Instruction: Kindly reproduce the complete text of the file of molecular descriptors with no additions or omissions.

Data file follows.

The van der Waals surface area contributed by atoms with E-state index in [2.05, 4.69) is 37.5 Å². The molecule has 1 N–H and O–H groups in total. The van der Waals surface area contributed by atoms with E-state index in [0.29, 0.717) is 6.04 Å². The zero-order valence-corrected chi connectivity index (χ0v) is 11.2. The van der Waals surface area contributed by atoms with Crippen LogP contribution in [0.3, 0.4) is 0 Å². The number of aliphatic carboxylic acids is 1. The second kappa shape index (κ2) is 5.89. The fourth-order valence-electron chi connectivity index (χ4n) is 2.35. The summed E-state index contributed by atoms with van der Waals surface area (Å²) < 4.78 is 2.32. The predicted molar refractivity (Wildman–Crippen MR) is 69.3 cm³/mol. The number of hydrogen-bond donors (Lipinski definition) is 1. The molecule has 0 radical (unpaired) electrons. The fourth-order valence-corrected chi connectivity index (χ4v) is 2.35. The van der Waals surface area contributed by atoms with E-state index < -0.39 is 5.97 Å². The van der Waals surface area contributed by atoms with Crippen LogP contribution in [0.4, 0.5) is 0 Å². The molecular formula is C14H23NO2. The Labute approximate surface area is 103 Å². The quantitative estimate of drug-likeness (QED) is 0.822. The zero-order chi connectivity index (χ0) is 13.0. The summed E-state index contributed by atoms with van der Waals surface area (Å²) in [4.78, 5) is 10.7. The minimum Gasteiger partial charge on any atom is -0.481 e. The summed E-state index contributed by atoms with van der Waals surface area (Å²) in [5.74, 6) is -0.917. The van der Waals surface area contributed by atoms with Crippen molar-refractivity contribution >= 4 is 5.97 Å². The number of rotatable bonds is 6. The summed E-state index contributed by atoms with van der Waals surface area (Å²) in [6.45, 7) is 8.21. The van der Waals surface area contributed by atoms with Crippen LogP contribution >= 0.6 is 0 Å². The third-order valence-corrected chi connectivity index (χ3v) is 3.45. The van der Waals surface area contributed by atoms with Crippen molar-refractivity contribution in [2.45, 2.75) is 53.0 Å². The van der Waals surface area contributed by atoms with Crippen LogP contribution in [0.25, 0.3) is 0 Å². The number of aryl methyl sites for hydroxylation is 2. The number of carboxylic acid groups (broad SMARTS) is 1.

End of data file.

The van der Waals surface area contributed by atoms with E-state index in [2.05, 4.69) is 37.5 Å². The molecule has 1 N–H and O–H groups in total. The van der Waals surface area contributed by atoms with E-state index in [0.29, 0.717) is 6.04 Å². The zero-order valence-corrected chi connectivity index (χ0v) is 11.2. The van der Waals surface area contributed by atoms with Crippen LogP contribution in [0.3, 0.4) is 0 Å². The number of aliphatic carboxylic acids is 1. The second kappa shape index (κ2) is 5.89. The fourth-order valence-electron chi connectivity index (χ4n) is 2.35. The summed E-state index contributed by atoms with van der Waals surface area (Å²) < 4.78 is 2.32. The predicted molar refractivity (Wildman–Crippen MR) is 69.3 cm³/mol. The number of hydrogen-bond donors (Lipinski definition) is 1. The molecule has 0 radical (unpaired) electrons. The fourth-order valence-corrected chi connectivity index (χ4v) is 2.35. The van der Waals surface area contributed by atoms with E-state index < -0.39 is 5.97 Å². The van der Waals surface area contributed by atoms with Crippen LogP contribution in [0.4, 0.5) is 0 Å². The molecular formula is C14H23NO2. The Labute approximate surface area is 103 Å². The quantitative estimate of drug-likeness (QED) is 0.822. The zero-order chi connectivity index (χ0) is 13.0. The summed E-state index contributed by atoms with van der Waals surface area (Å²) in [4.78, 5) is 10.7. The minimum Gasteiger partial charge on any atom is -0.481 e. The summed E-state index contributed by atoms with van der Waals surface area (Å²) in [5.74, 6) is -0.917. The van der Waals surface area contributed by atoms with Crippen molar-refractivity contribution >= 4 is 5.97 Å². The number of rotatable bonds is 6. The summed E-state index contributed by atoms with van der Waals surface area (Å²) in [6.45, 7) is 8.21. The van der Waals surface area contributed by atoms with Crippen LogP contribution >= 0.6 is 0 Å². The third-order valence-corrected chi connectivity index (χ3v) is 3.45. The van der Waals surface area contributed by atoms with Crippen molar-refractivity contribution in [2.45, 2.75) is 53.0 Å². The van der Waals surface area contributed by atoms with Crippen LogP contribution in [0.25, 0.3) is 0 Å². The number of aryl methyl sites for hydroxylation is 2. The number of carboxylic acid groups (broad SMARTS) is 1.